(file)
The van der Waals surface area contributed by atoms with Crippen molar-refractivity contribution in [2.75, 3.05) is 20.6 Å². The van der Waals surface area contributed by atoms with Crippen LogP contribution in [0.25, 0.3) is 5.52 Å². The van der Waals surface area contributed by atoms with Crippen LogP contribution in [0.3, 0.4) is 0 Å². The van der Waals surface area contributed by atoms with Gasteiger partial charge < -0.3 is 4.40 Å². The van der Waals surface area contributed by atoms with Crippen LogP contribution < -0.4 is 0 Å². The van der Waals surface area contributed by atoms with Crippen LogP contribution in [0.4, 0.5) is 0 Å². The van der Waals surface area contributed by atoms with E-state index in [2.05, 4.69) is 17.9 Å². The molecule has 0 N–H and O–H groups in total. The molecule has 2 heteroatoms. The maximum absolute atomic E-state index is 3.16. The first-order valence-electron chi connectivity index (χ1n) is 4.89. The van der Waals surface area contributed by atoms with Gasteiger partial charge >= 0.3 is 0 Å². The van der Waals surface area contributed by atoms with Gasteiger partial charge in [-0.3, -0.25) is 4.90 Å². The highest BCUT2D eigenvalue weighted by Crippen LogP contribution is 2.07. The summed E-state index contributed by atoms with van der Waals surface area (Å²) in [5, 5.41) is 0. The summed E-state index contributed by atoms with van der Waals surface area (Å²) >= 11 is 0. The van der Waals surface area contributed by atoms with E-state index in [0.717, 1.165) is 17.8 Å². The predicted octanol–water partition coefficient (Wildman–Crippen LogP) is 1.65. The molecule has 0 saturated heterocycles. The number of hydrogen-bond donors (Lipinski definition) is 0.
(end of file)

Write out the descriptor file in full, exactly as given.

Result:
The van der Waals surface area contributed by atoms with Crippen molar-refractivity contribution in [2.75, 3.05) is 20.6 Å². The van der Waals surface area contributed by atoms with Crippen LogP contribution in [0.25, 0.3) is 5.52 Å². The van der Waals surface area contributed by atoms with Crippen LogP contribution in [0.3, 0.4) is 0 Å². The van der Waals surface area contributed by atoms with Gasteiger partial charge < -0.3 is 4.40 Å². The van der Waals surface area contributed by atoms with Crippen LogP contribution < -0.4 is 0 Å². The van der Waals surface area contributed by atoms with Crippen LogP contribution in [0.4, 0.5) is 0 Å². The van der Waals surface area contributed by atoms with E-state index in [2.05, 4.69) is 17.9 Å². The molecule has 0 N–H and O–H groups in total. The molecule has 2 heteroatoms. The maximum absolute atomic E-state index is 3.16. The first-order valence-electron chi connectivity index (χ1n) is 4.89. The van der Waals surface area contributed by atoms with Gasteiger partial charge >= 0.3 is 0 Å². The van der Waals surface area contributed by atoms with Gasteiger partial charge in [-0.3, -0.25) is 4.90 Å². The highest BCUT2D eigenvalue weighted by Crippen LogP contribution is 2.07. The summed E-state index contributed by atoms with van der Waals surface area (Å²) in [5, 5.41) is 0. The summed E-state index contributed by atoms with van der Waals surface area (Å²) >= 11 is 0. The van der Waals surface area contributed by atoms with E-state index in [0.717, 1.165) is 17.8 Å². The predicted octanol–water partition coefficient (Wildman–Crippen LogP) is 1.65. The molecule has 0 saturated heterocycles. The number of hydrogen-bond donors (Lipinski definition) is 0.